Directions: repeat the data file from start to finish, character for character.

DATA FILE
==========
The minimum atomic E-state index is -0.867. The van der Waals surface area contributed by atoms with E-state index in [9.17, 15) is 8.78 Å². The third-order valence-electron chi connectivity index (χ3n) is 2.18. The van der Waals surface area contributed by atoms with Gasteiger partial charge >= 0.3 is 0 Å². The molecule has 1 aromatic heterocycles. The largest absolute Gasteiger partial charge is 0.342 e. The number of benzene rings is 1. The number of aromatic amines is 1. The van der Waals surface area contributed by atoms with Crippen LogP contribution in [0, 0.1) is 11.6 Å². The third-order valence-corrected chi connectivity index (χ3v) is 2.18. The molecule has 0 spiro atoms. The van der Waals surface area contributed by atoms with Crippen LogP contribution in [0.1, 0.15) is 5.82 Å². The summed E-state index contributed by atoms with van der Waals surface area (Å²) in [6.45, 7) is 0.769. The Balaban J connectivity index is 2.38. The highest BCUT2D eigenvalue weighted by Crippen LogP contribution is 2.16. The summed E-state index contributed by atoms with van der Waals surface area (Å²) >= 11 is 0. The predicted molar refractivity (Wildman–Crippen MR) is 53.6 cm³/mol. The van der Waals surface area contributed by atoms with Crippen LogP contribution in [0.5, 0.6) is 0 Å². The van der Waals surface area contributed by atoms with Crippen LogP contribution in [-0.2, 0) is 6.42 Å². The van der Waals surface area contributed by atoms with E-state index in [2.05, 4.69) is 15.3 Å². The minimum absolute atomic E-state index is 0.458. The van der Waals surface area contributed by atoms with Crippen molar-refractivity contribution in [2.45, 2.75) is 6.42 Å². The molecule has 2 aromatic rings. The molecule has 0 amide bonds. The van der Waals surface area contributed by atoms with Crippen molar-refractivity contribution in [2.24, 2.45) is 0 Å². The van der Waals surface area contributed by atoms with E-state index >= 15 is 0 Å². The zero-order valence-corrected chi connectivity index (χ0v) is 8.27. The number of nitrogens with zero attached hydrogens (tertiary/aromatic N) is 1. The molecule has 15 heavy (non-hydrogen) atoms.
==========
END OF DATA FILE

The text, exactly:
The minimum atomic E-state index is -0.867. The van der Waals surface area contributed by atoms with E-state index in [9.17, 15) is 8.78 Å². The third-order valence-electron chi connectivity index (χ3n) is 2.18. The van der Waals surface area contributed by atoms with Gasteiger partial charge >= 0.3 is 0 Å². The molecule has 1 aromatic heterocycles. The largest absolute Gasteiger partial charge is 0.342 e. The number of benzene rings is 1. The number of aromatic amines is 1. The van der Waals surface area contributed by atoms with Crippen LogP contribution in [0, 0.1) is 11.6 Å². The third-order valence-corrected chi connectivity index (χ3v) is 2.18. The molecule has 0 spiro atoms. The van der Waals surface area contributed by atoms with Crippen LogP contribution in [0.1, 0.15) is 5.82 Å². The summed E-state index contributed by atoms with van der Waals surface area (Å²) in [6.45, 7) is 0.769. The Balaban J connectivity index is 2.38. The highest BCUT2D eigenvalue weighted by Crippen LogP contribution is 2.16. The summed E-state index contributed by atoms with van der Waals surface area (Å²) >= 11 is 0. The predicted molar refractivity (Wildman–Crippen MR) is 53.6 cm³/mol. The van der Waals surface area contributed by atoms with Crippen LogP contribution in [0.5, 0.6) is 0 Å². The van der Waals surface area contributed by atoms with Crippen LogP contribution in [-0.2, 0) is 6.42 Å². The van der Waals surface area contributed by atoms with E-state index in [2.05, 4.69) is 15.3 Å². The minimum absolute atomic E-state index is 0.458. The van der Waals surface area contributed by atoms with Crippen molar-refractivity contribution in [2.45, 2.75) is 6.42 Å². The molecule has 2 aromatic rings. The molecule has 0 amide bonds. The van der Waals surface area contributed by atoms with Crippen molar-refractivity contribution in [2.24, 2.45) is 0 Å². The van der Waals surface area contributed by atoms with E-state index >= 15 is 0 Å². The zero-order valence-corrected chi connectivity index (χ0v) is 8.27. The number of nitrogens with zero attached hydrogens (tertiary/aromatic N) is 1. The molecule has 15 heavy (non-hydrogen) atoms.